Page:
Kevin Young, distinguished poet and former professor at Emory University, has been named the new Director of the National Museum of African American History and Culture.
The 400,000-square-foot museum in Washington, D.C., opened in 2016 and is the nation’s largest cultural center devoted to the African American experience.
Young, 49, is currently director of the Schomburg Center for Research in Black Culture in New York City, and poetry editor of the New Yorker magazine.
Reached at home on Thursday evening (Young divides his time between Harlem and Montclair, New Jersey), Young said he was excited about this new chapter in his life.
“The museum is such a temple of history and thought and culture,” he said, as he cleaned up the supper dishes, and spoke of a recent visit to the museum with his family.
Young described the moment they viewed the glass-topped coffin of Emmett Till, the 14-year-old boy who was tortured and murdered in 1955. (The coffin became available when Till’s body was exhumed in 2005, and cemetery officials wouldn’t allow the body to be reburied in the same coffin.)
“I was there with my son,” said Young. “He was about the age Till was. And to view that up close was incredibly moving. It could shake you to your core and make you think about how far we’ve come and how far we’ve got to go.”
Among Young’s 11 books of poetry is 2016′s “Blue Laws: Selected and Uncollected Poems, 1995-2015.” He is the editor of 10 other works, including the comprehensive collection, “African American Poetry: 250 Years of Struggle and Song,” out this month.
His 2012 collection of essays, “The Grey Album: On the Blackness of Blackness,” won the PEN Open Book Award; his 2003 poetry collection “Jelly Roll: A Blues” was a finalist for the National Book Award.
Growing up, Young moved frequently, as his eye-doctor father and chemist mother pursued their careers. He has done the same as an adult, though he taught at the University of Georgia for five years and at Emory for 11 years, therefore spending more time in Georgia than in any other locale.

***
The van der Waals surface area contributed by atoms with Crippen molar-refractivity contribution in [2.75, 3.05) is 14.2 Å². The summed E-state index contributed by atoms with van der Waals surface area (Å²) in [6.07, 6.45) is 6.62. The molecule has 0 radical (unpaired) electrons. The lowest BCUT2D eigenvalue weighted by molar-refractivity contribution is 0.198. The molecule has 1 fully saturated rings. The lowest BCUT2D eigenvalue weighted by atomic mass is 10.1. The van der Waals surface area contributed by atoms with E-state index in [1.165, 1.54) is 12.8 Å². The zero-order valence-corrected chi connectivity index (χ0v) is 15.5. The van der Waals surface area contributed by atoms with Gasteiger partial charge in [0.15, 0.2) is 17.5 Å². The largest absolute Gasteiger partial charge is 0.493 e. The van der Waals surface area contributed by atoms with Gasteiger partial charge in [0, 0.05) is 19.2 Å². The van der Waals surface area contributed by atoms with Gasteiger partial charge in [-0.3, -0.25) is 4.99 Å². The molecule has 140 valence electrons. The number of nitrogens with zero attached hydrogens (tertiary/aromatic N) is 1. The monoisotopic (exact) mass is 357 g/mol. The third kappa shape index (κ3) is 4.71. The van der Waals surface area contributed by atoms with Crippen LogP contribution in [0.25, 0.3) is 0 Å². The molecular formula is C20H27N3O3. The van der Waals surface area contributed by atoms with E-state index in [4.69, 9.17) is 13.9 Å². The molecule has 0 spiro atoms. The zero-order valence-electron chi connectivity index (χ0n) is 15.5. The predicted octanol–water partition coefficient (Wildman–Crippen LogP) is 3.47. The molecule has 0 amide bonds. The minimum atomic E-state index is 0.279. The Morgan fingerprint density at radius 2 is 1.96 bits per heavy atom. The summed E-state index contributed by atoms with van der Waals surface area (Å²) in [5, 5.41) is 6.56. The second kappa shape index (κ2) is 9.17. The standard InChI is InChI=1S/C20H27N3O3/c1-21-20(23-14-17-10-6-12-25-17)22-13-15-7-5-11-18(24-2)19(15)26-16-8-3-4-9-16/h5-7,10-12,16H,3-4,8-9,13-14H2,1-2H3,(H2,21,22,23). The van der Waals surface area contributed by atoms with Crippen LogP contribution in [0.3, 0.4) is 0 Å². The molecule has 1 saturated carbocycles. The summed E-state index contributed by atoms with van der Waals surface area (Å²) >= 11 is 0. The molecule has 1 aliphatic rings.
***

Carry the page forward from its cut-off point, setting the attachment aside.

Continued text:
Young said he would continue to serve as poetry editor at the New Yorker, but would eventually move to D.C. He begins work at the museum in January.
A news story from National Public Radio asked, in a jocular tone, whether a poet was suited to managing an organization with 180 employees and a $51 million annual budget, but Young pushed back against that stereotype.
He has expanded programs at the Schomburg Center, raised $10 million in grants and donations, and acquired significant personal archives from Harry Belafonte, James Baldwin and others. “I’m not alone as a poet who runs things,” he said, mentioning poet Elizabeth Alexander, who is president of the Andrew W. Mellon Foundation. “I could go on.”
(On the other hand, he added, “I may be the only poet who loves spreadsheets and budgets.”)
Young said poets are not dreamy escapees from reality, but are on the front-lines, often delivering the news of the moment. This summer his magazine has published poems about the death of George Floyd and the experience of being quarantined.
Young expects the museum to similarly highlight the social upheaval around the Black Lives Matter movement, and to place it in context of civil rights and human rights history. “The museum is the same way,” he said. “We can respond to our moment.”